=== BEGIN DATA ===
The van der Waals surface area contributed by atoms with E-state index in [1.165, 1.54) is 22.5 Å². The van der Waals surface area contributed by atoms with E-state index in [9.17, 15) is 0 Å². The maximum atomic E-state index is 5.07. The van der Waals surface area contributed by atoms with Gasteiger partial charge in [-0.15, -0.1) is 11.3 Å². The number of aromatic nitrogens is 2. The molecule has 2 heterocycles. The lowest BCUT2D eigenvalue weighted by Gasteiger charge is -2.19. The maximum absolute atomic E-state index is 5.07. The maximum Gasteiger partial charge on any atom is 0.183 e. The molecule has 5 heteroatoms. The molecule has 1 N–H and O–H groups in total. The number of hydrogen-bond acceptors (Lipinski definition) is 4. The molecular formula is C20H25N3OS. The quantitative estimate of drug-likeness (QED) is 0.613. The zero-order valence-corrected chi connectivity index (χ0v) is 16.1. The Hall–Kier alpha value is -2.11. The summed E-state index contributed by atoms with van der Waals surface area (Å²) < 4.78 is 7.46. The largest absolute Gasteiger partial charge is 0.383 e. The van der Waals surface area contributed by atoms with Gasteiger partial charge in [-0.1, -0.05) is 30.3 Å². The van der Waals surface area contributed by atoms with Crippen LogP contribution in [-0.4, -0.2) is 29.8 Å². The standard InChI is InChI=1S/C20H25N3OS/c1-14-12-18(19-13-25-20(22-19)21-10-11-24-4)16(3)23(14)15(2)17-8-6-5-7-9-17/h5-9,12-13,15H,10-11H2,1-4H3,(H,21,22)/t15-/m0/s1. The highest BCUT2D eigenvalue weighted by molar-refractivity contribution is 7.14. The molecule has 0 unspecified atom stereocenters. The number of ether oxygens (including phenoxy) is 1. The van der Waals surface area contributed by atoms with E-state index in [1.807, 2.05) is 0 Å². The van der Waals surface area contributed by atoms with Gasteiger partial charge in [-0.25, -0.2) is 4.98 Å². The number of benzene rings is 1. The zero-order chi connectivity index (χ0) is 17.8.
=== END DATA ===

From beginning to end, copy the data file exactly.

The van der Waals surface area contributed by atoms with E-state index in [1.165, 1.54) is 22.5 Å². The van der Waals surface area contributed by atoms with E-state index in [9.17, 15) is 0 Å². The maximum atomic E-state index is 5.07. The van der Waals surface area contributed by atoms with Gasteiger partial charge in [-0.15, -0.1) is 11.3 Å². The number of aromatic nitrogens is 2. The molecule has 2 heterocycles. The lowest BCUT2D eigenvalue weighted by Gasteiger charge is -2.19. The maximum absolute atomic E-state index is 5.07. The maximum Gasteiger partial charge on any atom is 0.183 e. The molecule has 5 heteroatoms. The molecule has 1 N–H and O–H groups in total. The number of hydrogen-bond acceptors (Lipinski definition) is 4. The molecular formula is C20H25N3OS. The quantitative estimate of drug-likeness (QED) is 0.613. The zero-order valence-corrected chi connectivity index (χ0v) is 16.1. The Hall–Kier alpha value is -2.11. The summed E-state index contributed by atoms with van der Waals surface area (Å²) < 4.78 is 7.46. The largest absolute Gasteiger partial charge is 0.383 e. The van der Waals surface area contributed by atoms with Gasteiger partial charge in [-0.1, -0.05) is 30.3 Å². The van der Waals surface area contributed by atoms with Crippen LogP contribution in [-0.4, -0.2) is 29.8 Å². The standard InChI is InChI=1S/C20H25N3OS/c1-14-12-18(19-13-25-20(22-19)21-10-11-24-4)16(3)23(14)15(2)17-8-6-5-7-9-17/h5-9,12-13,15H,10-11H2,1-4H3,(H,21,22)/t15-/m0/s1. The highest BCUT2D eigenvalue weighted by molar-refractivity contribution is 7.14. The molecule has 0 unspecified atom stereocenters. The number of ether oxygens (including phenoxy) is 1. The van der Waals surface area contributed by atoms with E-state index in [1.807, 2.05) is 0 Å². The van der Waals surface area contributed by atoms with Gasteiger partial charge in [-0.25, -0.2) is 4.98 Å². The number of benzene rings is 1. The zero-order chi connectivity index (χ0) is 17.8.